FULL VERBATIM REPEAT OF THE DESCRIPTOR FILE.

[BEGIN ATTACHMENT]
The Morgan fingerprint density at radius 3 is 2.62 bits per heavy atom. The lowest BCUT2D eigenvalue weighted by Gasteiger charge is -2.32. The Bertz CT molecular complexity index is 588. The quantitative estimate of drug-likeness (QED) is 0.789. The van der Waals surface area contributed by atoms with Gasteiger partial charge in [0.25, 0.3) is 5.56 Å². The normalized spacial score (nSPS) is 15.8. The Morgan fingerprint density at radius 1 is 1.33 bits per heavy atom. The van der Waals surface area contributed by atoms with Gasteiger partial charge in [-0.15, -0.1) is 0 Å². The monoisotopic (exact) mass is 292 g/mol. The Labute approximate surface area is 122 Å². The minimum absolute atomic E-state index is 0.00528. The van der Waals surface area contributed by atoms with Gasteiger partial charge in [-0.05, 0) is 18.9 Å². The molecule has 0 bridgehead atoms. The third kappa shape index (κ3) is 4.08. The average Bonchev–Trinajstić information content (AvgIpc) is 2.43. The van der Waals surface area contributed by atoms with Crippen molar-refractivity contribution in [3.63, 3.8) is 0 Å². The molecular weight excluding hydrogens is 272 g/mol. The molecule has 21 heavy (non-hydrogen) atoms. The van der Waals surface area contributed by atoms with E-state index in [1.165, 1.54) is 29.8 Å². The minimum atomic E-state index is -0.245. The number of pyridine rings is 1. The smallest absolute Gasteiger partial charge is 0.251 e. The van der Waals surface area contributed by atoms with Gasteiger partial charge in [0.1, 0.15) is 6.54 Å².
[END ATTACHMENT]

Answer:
The Morgan fingerprint density at radius 3 is 2.62 bits per heavy atom. The lowest BCUT2D eigenvalue weighted by Gasteiger charge is -2.32. The Bertz CT molecular complexity index is 588. The quantitative estimate of drug-likeness (QED) is 0.789. The van der Waals surface area contributed by atoms with Gasteiger partial charge in [0.25, 0.3) is 5.56 Å². The normalized spacial score (nSPS) is 15.8. The Morgan fingerprint density at radius 1 is 1.33 bits per heavy atom. The van der Waals surface area contributed by atoms with Gasteiger partial charge in [-0.15, -0.1) is 0 Å². The monoisotopic (exact) mass is 292 g/mol. The Labute approximate surface area is 122 Å². The minimum absolute atomic E-state index is 0.00528. The van der Waals surface area contributed by atoms with Gasteiger partial charge in [-0.05, 0) is 18.9 Å². The molecule has 0 bridgehead atoms. The third kappa shape index (κ3) is 4.08. The average Bonchev–Trinajstić information content (AvgIpc) is 2.43. The van der Waals surface area contributed by atoms with Crippen molar-refractivity contribution in [3.63, 3.8) is 0 Å². The molecular weight excluding hydrogens is 272 g/mol. The molecule has 21 heavy (non-hydrogen) atoms. The van der Waals surface area contributed by atoms with E-state index in [1.165, 1.54) is 29.8 Å². The minimum atomic E-state index is -0.245. The number of pyridine rings is 1. The smallest absolute Gasteiger partial charge is 0.251 e. The van der Waals surface area contributed by atoms with Gasteiger partial charge in [0.1, 0.15) is 6.54 Å².